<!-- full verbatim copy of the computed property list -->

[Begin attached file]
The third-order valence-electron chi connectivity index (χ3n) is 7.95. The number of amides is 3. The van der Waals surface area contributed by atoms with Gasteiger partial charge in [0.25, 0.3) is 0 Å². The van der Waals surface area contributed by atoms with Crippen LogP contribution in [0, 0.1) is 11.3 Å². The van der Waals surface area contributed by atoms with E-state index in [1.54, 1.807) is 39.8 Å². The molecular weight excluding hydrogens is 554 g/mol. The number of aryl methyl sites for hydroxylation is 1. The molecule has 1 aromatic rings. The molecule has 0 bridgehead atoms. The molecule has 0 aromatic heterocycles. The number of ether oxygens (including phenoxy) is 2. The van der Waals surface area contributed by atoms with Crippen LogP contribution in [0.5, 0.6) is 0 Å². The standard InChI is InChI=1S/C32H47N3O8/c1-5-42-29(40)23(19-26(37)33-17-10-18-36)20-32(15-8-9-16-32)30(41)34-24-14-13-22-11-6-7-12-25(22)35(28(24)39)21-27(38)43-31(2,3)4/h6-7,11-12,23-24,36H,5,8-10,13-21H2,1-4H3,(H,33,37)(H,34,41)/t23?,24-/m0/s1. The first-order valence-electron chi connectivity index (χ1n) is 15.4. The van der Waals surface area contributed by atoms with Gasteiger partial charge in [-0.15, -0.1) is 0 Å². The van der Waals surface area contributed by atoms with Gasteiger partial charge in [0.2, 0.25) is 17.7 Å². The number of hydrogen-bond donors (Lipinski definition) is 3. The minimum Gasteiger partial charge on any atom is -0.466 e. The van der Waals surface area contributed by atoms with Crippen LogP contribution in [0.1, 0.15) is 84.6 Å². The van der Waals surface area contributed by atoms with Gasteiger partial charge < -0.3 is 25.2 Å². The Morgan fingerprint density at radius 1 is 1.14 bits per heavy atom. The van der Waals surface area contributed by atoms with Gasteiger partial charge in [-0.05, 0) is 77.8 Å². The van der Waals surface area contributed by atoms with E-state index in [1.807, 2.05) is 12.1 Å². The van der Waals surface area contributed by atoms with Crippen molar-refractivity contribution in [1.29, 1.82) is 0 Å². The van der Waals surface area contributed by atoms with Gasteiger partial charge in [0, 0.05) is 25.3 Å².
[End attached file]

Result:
The third-order valence-electron chi connectivity index (χ3n) is 7.95. The number of amides is 3. The van der Waals surface area contributed by atoms with Gasteiger partial charge in [0.25, 0.3) is 0 Å². The van der Waals surface area contributed by atoms with Crippen LogP contribution in [0, 0.1) is 11.3 Å². The van der Waals surface area contributed by atoms with E-state index in [1.54, 1.807) is 39.8 Å². The molecular weight excluding hydrogens is 554 g/mol. The number of aryl methyl sites for hydroxylation is 1. The molecule has 1 aromatic rings. The molecule has 0 bridgehead atoms. The molecule has 0 aromatic heterocycles. The number of ether oxygens (including phenoxy) is 2. The van der Waals surface area contributed by atoms with Crippen LogP contribution in [0.5, 0.6) is 0 Å². The standard InChI is InChI=1S/C32H47N3O8/c1-5-42-29(40)23(19-26(37)33-17-10-18-36)20-32(15-8-9-16-32)30(41)34-24-14-13-22-11-6-7-12-25(22)35(28(24)39)21-27(38)43-31(2,3)4/h6-7,11-12,23-24,36H,5,8-10,13-21H2,1-4H3,(H,33,37)(H,34,41)/t23?,24-/m0/s1. The first-order valence-electron chi connectivity index (χ1n) is 15.4. The van der Waals surface area contributed by atoms with Gasteiger partial charge in [-0.15, -0.1) is 0 Å². The van der Waals surface area contributed by atoms with Gasteiger partial charge in [0.2, 0.25) is 17.7 Å². The number of hydrogen-bond donors (Lipinski definition) is 3. The minimum Gasteiger partial charge on any atom is -0.466 e. The van der Waals surface area contributed by atoms with Crippen LogP contribution in [0.1, 0.15) is 84.6 Å². The van der Waals surface area contributed by atoms with Gasteiger partial charge < -0.3 is 25.2 Å². The Morgan fingerprint density at radius 1 is 1.14 bits per heavy atom. The van der Waals surface area contributed by atoms with Gasteiger partial charge in [-0.05, 0) is 77.8 Å². The van der Waals surface area contributed by atoms with E-state index in [1.807, 2.05) is 12.1 Å². The van der Waals surface area contributed by atoms with Crippen molar-refractivity contribution in [1.29, 1.82) is 0 Å². The van der Waals surface area contributed by atoms with Gasteiger partial charge in [0, 0.05) is 25.3 Å².